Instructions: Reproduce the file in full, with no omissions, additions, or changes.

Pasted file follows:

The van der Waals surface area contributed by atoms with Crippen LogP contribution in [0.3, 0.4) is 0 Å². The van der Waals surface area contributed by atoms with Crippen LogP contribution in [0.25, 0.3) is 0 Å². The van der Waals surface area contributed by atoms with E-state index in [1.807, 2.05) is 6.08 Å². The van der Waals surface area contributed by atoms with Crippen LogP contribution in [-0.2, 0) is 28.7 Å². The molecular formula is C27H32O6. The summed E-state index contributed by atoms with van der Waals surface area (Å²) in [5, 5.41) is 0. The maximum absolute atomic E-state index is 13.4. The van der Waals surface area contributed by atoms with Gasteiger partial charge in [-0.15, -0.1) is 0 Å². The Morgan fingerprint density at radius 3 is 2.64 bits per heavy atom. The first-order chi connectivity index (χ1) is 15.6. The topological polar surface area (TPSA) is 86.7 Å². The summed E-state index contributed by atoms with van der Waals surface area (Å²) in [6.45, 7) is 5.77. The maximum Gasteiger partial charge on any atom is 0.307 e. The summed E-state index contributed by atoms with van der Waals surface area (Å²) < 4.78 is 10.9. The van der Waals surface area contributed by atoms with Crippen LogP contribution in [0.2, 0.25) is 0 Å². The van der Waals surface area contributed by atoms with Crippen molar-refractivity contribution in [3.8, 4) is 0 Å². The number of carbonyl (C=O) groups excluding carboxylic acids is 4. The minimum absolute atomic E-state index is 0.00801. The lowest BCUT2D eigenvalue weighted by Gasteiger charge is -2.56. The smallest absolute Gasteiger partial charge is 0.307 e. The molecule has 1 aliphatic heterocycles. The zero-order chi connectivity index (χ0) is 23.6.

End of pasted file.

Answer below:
The van der Waals surface area contributed by atoms with Crippen LogP contribution in [0.3, 0.4) is 0 Å². The van der Waals surface area contributed by atoms with Crippen LogP contribution in [0.25, 0.3) is 0 Å². The van der Waals surface area contributed by atoms with E-state index in [1.807, 2.05) is 6.08 Å². The van der Waals surface area contributed by atoms with Crippen LogP contribution in [-0.2, 0) is 28.7 Å². The molecular formula is C27H32O6. The summed E-state index contributed by atoms with van der Waals surface area (Å²) in [5, 5.41) is 0. The maximum absolute atomic E-state index is 13.4. The van der Waals surface area contributed by atoms with Gasteiger partial charge in [-0.15, -0.1) is 0 Å². The Morgan fingerprint density at radius 3 is 2.64 bits per heavy atom. The first-order chi connectivity index (χ1) is 15.6. The topological polar surface area (TPSA) is 86.7 Å². The summed E-state index contributed by atoms with van der Waals surface area (Å²) in [6.45, 7) is 5.77. The maximum Gasteiger partial charge on any atom is 0.307 e. The summed E-state index contributed by atoms with van der Waals surface area (Å²) < 4.78 is 10.9. The van der Waals surface area contributed by atoms with Crippen LogP contribution in [0.2, 0.25) is 0 Å². The van der Waals surface area contributed by atoms with Crippen molar-refractivity contribution in [3.8, 4) is 0 Å². The number of carbonyl (C=O) groups excluding carboxylic acids is 4. The minimum absolute atomic E-state index is 0.00801. The lowest BCUT2D eigenvalue weighted by Gasteiger charge is -2.56. The smallest absolute Gasteiger partial charge is 0.307 e. The molecule has 1 aliphatic heterocycles. The zero-order chi connectivity index (χ0) is 23.6.